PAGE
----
June 13th, 2018 ~ Vol. 89 No. 24
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CCHS Mountain Bike Club a hit
Crowsnest Pass Herald Front Page
Herald contributor photo
Pictured above are some of the participants in the CCHS Mountain Bike Club by the Sooper Trooper trail in York Creek, just south of Coleman. The club has been hugely successful at the school with some 30 students taking part. Divided into beginner, intermediate and advanced groups, students learn mountain biking skills and techniques that are challenging enough for their level.
ANNA KROUPINA
Pass Herald Reporter
Crowsnest Consolidated High School (CCHS) has a variety of extracurriculars that students can get involved in. There's the baseball, volleyball, track and field, and other sports clubs that allow students to participate in indoor and outdoor competition at all skill levels.

And now, there's a new club that gets students moving outside in a social setting, mountain biking.

The CCHS Mountain Bike Club debuted mid-May and had a notable 18 students show up on their first ride, which coursed along the Community Trail from Fireman's Park to the Frank Slide Interpretive Centre.

The club has received consistently high interest from student in the weeks following, garnering a following of approximately 28 students in grades 7 to 12 from CCHS and Matthew Halton High School. With the exception of a few professional development days, the club meets on Friday afternoons after school and rides on the Community Trail, the Pass Powderkeg trail system, the York Creek trails and the network around Bellevue.

Inspiring more youth to get involved in the Crowsnest Pass extracurricular landscape is what inspired CCHS physed instructor and athletic director Matt Hennig to start the club.

"Last year about this time, Crowsnest Pass hosted the Enduro Race and I was looking around and I saw all these kids, but almost none from this community," says Hennig. "I think it's important for our community moving forward to have people who want to live in Crowsnest Pass after they graduate. One way to do that is to get them involved in all the recreational opportunities we have here."
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The purpose of the club is to develop the students' riding technique and skill and, beyond that, to provide a social setting where kids can be active, outdoors and challenging themselves.

"There's a lot going on with curriculum redesign in Alberta so part of that is giving kids an opportunity to engage in nature-based learning opportunities. That's a big part, to engage with the local land and community, to create and sustain resiliency and self-esteem in kids," says Hennig. "As a physed instructor, I love to see kids feel good about being increase their fitness and activity levels, having fun outside, working hard, and getting kids away from their screens and their phones. There are kids who might not hang out together in the hallway but are hanging out together on the trails and are developing some good relationships , so it's good for our school culture too. It's been a really positive thing for our school."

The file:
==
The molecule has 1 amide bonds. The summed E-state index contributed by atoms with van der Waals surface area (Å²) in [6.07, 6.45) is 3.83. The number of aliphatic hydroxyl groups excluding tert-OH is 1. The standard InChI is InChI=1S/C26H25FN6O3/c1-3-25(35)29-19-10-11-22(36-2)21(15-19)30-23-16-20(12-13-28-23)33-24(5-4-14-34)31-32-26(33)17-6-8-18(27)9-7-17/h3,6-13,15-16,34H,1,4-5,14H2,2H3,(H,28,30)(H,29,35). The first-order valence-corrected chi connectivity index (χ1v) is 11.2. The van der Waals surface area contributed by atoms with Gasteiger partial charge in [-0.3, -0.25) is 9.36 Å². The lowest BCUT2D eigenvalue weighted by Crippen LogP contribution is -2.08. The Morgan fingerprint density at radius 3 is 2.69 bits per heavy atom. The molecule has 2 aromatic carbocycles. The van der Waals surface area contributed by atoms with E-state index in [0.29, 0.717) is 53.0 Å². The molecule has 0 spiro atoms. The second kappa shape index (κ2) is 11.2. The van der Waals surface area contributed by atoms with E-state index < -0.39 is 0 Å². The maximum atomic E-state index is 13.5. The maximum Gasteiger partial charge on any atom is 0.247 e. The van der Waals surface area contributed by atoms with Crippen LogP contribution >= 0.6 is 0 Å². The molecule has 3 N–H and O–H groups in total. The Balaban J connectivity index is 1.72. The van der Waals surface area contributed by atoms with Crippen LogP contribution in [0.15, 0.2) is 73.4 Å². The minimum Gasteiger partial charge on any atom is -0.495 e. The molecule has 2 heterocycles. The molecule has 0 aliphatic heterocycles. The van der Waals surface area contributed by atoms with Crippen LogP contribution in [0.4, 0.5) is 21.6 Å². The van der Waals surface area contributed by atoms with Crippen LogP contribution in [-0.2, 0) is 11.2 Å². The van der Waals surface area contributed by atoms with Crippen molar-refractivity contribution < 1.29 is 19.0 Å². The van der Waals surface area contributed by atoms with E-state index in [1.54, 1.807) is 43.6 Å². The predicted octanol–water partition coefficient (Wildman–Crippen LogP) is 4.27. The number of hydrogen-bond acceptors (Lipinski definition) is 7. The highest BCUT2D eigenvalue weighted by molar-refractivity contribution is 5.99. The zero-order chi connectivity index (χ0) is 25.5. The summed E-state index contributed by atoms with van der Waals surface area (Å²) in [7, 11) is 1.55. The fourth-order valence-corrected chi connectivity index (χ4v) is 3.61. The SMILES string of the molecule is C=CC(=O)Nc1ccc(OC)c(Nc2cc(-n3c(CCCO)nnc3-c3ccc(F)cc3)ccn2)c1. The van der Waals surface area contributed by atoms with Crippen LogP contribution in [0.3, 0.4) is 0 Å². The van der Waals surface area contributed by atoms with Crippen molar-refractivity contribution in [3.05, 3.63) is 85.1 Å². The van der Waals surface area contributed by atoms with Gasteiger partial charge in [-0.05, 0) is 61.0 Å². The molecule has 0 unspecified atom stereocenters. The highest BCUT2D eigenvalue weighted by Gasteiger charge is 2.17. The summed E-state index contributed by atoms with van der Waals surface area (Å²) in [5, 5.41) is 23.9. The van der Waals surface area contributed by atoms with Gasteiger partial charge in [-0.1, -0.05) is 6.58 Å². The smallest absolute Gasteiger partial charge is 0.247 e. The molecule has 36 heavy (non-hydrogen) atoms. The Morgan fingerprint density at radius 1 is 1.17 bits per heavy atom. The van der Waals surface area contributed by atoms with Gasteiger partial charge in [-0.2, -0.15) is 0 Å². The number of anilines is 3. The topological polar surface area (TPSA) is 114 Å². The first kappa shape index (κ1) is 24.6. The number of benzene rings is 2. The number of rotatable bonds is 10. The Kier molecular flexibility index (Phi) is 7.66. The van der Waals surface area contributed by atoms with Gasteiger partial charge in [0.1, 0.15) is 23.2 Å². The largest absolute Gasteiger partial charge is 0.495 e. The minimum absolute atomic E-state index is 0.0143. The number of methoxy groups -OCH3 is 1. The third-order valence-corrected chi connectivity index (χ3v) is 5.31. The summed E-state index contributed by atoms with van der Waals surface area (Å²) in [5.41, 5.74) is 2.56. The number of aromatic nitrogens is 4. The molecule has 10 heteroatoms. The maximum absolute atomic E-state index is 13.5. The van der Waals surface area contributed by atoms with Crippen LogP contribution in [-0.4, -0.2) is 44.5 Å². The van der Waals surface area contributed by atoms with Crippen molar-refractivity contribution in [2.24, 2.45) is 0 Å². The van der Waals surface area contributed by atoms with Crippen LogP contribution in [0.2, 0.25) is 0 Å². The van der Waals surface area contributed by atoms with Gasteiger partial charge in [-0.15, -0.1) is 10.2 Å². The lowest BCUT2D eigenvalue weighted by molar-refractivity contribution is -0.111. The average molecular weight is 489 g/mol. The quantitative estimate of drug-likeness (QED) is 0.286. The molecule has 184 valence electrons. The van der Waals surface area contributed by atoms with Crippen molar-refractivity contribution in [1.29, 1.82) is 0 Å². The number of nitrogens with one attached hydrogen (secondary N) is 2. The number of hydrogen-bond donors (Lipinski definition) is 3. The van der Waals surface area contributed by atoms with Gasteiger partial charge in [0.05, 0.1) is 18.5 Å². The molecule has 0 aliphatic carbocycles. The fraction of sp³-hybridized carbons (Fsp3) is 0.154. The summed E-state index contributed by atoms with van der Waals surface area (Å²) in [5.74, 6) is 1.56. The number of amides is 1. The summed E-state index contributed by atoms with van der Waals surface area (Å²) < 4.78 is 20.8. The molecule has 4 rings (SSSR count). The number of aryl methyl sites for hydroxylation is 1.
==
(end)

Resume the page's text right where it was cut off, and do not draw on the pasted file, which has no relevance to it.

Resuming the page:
The coaching team consists of seven certified ride guides and instructors, which means that they are able to teach students everything from the basics like neutral body position, braking and bike-body separation, to more advanced skills like cadence, gearing and rolling lunges.

Students are divided into advanced, intermediate and beginner groups. Each level has its own coaches that guide and teach the kids in that group, taking each one on trails appropriate for their level of experience.

"We have a ton of coaches, which is great because it allows us to make sure that we have good instruction and super of the kids when we're out. We're able to watch all the kids and really work with them and help them progress. I love that we can split into three groups because then, all the kids are getting what they need out of it and there's a place for everybody," says Hennig.

Some of the coaches recently participated in the BICP (Bike Instructor Certification Program) courses organized by the local mountain biking club Sweet Riders at the end of May. There are three Level 2 instructors and one Level 3 instructor.
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"Especially now that we all took those courses, we can teach from the very beginning steps to the most advanced skills and everyone's kind of getting what they want out of it," says Hennig. "No one's bored and no one's getting in over their head."

Hennig says the program has been so successful that CCHS is hoping to include mountain biking as part of a bigger outdoors class next year.

"There has been talk about incorporating it into a bigger program next year, like may be an outdoor pursuits class where we get to go mountain biking or snowshoeing or hiking or skiing or whatever as a class during school as an option," he says. "Again, it's with the current curriculum redesign where we're getting kids to engage in a different way, focus their learning in a more engaging, fun way for them."

The bigger picture down the line is to get mountain biking recognized by the Alberta Schools' Athletic Association (ASAA).

"In BC, mountain biking is a recognized high school sport, so they have regional, zone and provincial competitions just like they do for badminton or basketball or track and field. Down the line, that would be something that we're trying to do, is try to get a whole bunch of schools involved," says Hennig.

The club runs until June 15 and will restart in the fall.
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June 13th, 2018 ~ Vol. 89 No. 24
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